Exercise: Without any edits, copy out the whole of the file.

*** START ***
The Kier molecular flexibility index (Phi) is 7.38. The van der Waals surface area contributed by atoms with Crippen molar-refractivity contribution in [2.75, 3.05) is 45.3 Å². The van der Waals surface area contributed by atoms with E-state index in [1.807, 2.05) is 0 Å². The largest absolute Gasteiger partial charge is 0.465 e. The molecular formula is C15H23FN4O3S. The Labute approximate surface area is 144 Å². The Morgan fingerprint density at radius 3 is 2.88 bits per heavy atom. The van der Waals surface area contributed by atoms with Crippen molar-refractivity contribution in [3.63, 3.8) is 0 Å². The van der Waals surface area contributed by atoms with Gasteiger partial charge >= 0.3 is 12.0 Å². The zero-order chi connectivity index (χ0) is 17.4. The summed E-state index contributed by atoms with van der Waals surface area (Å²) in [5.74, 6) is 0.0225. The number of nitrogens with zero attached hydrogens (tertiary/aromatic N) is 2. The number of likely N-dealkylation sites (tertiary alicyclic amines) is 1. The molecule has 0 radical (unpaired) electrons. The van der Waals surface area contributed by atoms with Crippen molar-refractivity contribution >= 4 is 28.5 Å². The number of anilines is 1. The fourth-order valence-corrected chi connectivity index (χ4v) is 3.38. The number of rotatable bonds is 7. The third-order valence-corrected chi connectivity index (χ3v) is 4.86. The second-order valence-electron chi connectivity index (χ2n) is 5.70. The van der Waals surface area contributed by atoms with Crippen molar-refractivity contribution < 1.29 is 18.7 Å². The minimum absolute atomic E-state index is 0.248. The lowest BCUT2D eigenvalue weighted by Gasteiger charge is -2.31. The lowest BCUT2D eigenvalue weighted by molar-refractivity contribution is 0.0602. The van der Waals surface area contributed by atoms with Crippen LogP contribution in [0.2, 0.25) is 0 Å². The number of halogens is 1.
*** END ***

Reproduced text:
The Kier molecular flexibility index (Phi) is 7.38. The van der Waals surface area contributed by atoms with Crippen molar-refractivity contribution in [2.75, 3.05) is 45.3 Å². The van der Waals surface area contributed by atoms with E-state index in [1.807, 2.05) is 0 Å². The largest absolute Gasteiger partial charge is 0.465 e. The molecular formula is C15H23FN4O3S. The Labute approximate surface area is 144 Å². The Morgan fingerprint density at radius 3 is 2.88 bits per heavy atom. The van der Waals surface area contributed by atoms with Crippen molar-refractivity contribution in [3.63, 3.8) is 0 Å². The van der Waals surface area contributed by atoms with Gasteiger partial charge >= 0.3 is 12.0 Å². The zero-order chi connectivity index (χ0) is 17.4. The summed E-state index contributed by atoms with van der Waals surface area (Å²) in [5.74, 6) is 0.0225. The number of nitrogens with zero attached hydrogens (tertiary/aromatic N) is 2. The number of likely N-dealkylation sites (tertiary alicyclic amines) is 1. The molecule has 0 radical (unpaired) electrons. The van der Waals surface area contributed by atoms with Crippen molar-refractivity contribution >= 4 is 28.5 Å². The number of anilines is 1. The fourth-order valence-corrected chi connectivity index (χ4v) is 3.38. The number of rotatable bonds is 7. The third-order valence-corrected chi connectivity index (χ3v) is 4.86. The second-order valence-electron chi connectivity index (χ2n) is 5.70. The van der Waals surface area contributed by atoms with Crippen molar-refractivity contribution < 1.29 is 18.7 Å². The minimum absolute atomic E-state index is 0.248. The lowest BCUT2D eigenvalue weighted by Gasteiger charge is -2.31. The lowest BCUT2D eigenvalue weighted by molar-refractivity contribution is 0.0602. The van der Waals surface area contributed by atoms with Crippen LogP contribution in [0.2, 0.25) is 0 Å². The number of halogens is 1.